Indian or not: You are a racist, Rajesh Gopie

Black on white racism is more prevalent in the media as of late, but the more insidious and dangerous form is brown on black kind that lies deep further the below the surface.

Incidents of racism, hate speech and violence based on those two subjects have dogged us for years and again it has come in the form of Rajesh Gopie. The theatre personality, actor lashed out on Facebook shortly after a rampage occurred at the Moses Mabhida stadium in KwaZulu-Natal.

Gopie wrote: “Yah, and the Baboons like soccer too much so they want to play with human heads.”

Should Rajesh Gopie be granted a hall pass because he is Indian? The answer is simply – no. He is as much of a racist as Vicki Momberg, Penny Sparrow and many others as we have seen of late. This has been the second time Rajesh Gopie has reared his racist tendency, it was in 2015 that he referred to students of the Fees Must Fall movement as baboons.

And South African Indians need to stop mincing their words and come out and point out racists within the community, if you want to be part of the South African narrative of democracy let us stop walking on eggshells around false minority feelings.

Let’s just say it – Rajesh Gopie is a racist and he must be taken to task.

South Africa has a complicated history, from the depths of apartheid, and then two decades over Indians like every other ethnic denomination are still dealing with and healing from the ‘fractious’ policies of the pre-1994 regime.

The South African Human Rights Commission (SAHRC) in 2017 dealt with 505 complaints on racism – an 82% increase from the previous financial year. This indicates and increased awareness on reporting racism, which is a positive factor. But beyond this there are many incidents that will never be reported – what happens to those cases?

While some studies, such as that conducted by the Institute for Race Relations, indicate that racism may not be a big issue for South Africans, research conducted by others, such as the Institute for Justice and Reconciliation indicate otherwise. The South African Reconciliation Barometer indicates that persistent socio-economic inequalities continue to affect the progress made in building social cohesion and reconciliation in a post-apartheid South Africa.

Indians, bore the brunt of segregation practice in the apartheid era and whites were positioned on the top of the pyramid.

Indians were championing the case as being victims of racism rather than being seen as perpetrators of racism. Is that a correct assumption? I believe so. There is a considerable about of concealed racial antagonism that has below the surface between the Blacks and Indians that explodes occasionally and we have to admit to that.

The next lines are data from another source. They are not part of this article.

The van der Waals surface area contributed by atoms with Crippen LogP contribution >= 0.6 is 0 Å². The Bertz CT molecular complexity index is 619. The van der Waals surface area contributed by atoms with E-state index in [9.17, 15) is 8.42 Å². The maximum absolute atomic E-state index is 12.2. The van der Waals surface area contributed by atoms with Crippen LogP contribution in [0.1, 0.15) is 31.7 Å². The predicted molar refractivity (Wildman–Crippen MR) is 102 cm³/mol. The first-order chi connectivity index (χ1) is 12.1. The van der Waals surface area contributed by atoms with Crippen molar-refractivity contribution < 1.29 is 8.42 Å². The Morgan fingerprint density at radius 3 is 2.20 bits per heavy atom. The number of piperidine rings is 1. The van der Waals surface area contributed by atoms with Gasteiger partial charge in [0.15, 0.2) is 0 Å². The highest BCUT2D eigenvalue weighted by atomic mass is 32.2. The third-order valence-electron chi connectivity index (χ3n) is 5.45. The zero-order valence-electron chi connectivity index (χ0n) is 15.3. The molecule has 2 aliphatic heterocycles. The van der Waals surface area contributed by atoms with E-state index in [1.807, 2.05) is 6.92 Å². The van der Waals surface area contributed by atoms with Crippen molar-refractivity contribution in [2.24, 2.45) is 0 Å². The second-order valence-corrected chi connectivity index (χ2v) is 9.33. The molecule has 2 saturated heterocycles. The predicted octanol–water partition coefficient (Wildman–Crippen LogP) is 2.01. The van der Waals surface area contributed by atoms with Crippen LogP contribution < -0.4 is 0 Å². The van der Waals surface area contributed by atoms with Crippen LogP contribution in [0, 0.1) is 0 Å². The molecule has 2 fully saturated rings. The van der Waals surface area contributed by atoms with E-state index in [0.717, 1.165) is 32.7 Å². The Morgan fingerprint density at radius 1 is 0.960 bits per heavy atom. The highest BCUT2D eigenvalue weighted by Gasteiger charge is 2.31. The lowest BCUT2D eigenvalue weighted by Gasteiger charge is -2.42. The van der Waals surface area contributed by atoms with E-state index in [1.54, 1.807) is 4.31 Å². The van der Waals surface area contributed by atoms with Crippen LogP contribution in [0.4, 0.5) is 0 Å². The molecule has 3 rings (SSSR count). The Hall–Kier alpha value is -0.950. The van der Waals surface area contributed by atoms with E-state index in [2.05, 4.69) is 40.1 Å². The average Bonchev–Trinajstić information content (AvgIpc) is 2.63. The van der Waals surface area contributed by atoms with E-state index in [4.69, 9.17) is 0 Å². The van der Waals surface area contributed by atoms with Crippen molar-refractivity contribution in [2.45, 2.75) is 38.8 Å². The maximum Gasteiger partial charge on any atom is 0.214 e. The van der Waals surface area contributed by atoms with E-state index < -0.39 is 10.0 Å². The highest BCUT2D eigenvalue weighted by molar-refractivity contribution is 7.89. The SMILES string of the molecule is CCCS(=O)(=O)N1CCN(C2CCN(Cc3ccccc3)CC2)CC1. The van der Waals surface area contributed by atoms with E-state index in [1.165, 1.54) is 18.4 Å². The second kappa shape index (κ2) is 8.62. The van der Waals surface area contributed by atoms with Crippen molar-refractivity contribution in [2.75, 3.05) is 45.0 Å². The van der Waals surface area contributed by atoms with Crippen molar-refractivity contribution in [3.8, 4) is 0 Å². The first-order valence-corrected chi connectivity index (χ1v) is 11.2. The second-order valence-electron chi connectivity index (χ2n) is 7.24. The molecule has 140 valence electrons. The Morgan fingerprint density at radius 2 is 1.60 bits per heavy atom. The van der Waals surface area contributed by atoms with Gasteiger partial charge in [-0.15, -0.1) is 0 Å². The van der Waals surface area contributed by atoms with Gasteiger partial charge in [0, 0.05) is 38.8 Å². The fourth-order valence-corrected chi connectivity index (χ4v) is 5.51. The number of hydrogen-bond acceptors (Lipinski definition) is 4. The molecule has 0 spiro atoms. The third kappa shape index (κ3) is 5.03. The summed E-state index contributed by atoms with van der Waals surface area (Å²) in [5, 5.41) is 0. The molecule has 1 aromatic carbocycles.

Gopie infuriated South Africans for his racist rant this past weekend where he likened blacks to ‘baboons’ on social media. By all accounts he must not be let off the hook, if there are members of the South African Indian community that sympathize with Gopie well then, you are on the wrong side of history.

The EFF called upon South Africans of Indian descent to confront their racist tendencies especially the Durban based Indian community in July 2017.

“The Indian community in Durban, and elsewhere in the country needs to confront its own ills and the normalized hatred African people experience amongst them. “

The EFF also highlighted that apartheid is to blame for the current societal status quo that is exercised by Indians. The CIC of the Economic Freedom Front once stated: “It is a fact that part of what Apartheid did for many years, was to create an impression that Indians are better blacks than Africans and Coloureds. This mentality has constituted the attitude of many Indian people in the ways in which they treat Africans in labour, business and general human relations. We reject this attitude and call its transformation, as well as a better treatment of Africans.“

And by all accounts Malema brought to the fore what most Indians would turn a blind eye to – if you think I am wrong – I ask you as an Indian to explain the enamel cup and plate syndrome for the hired help.

Let’s admit there’s racism in our culture against our fellow South Africans and when you do admit to it then do something about it. Make positive changes that will teach our future generation to deny racism and work for transformation into a better society than what we are in now.

Quoting the words of the late struggle veteran, Ahmed Kathrada, “I am afraid, that if we do not commit to tackling racism now, South Africans will continue reading headlines of individuals who very blatantly use the k-word, call black people monkeys or baboons and dehumanize and attack others based on race. We will continue seeing examples of individuals who find it so very easy to overlook the legacy of years of oppression, inequality and systematic racism.

I fear that racial tension will continue bubbling under the surface of our society, and those sweeping, false generalizations, such as ‘all whites are racist’, will start emerging. We cannot allow South Africa to retrogress towards the divisions and attitudes of the past. We cannot allow the re-emergence of the type of mentality that paved the way for the National Party of 1948, to advocate such a blatantly racist election slogan.”

I reject your apology Mr. Gopie as it goes against the principles of our constitution and you must be made an example of.


About Naufal Khan

Naufal Khan was the Publisher at ADISHAKTI MEDIA and the editor-in-chief of the South African Indian news service Indian Spice. Khan was former Sunday Times journalist and also an occult fiction and non-fiction writer with several published titles.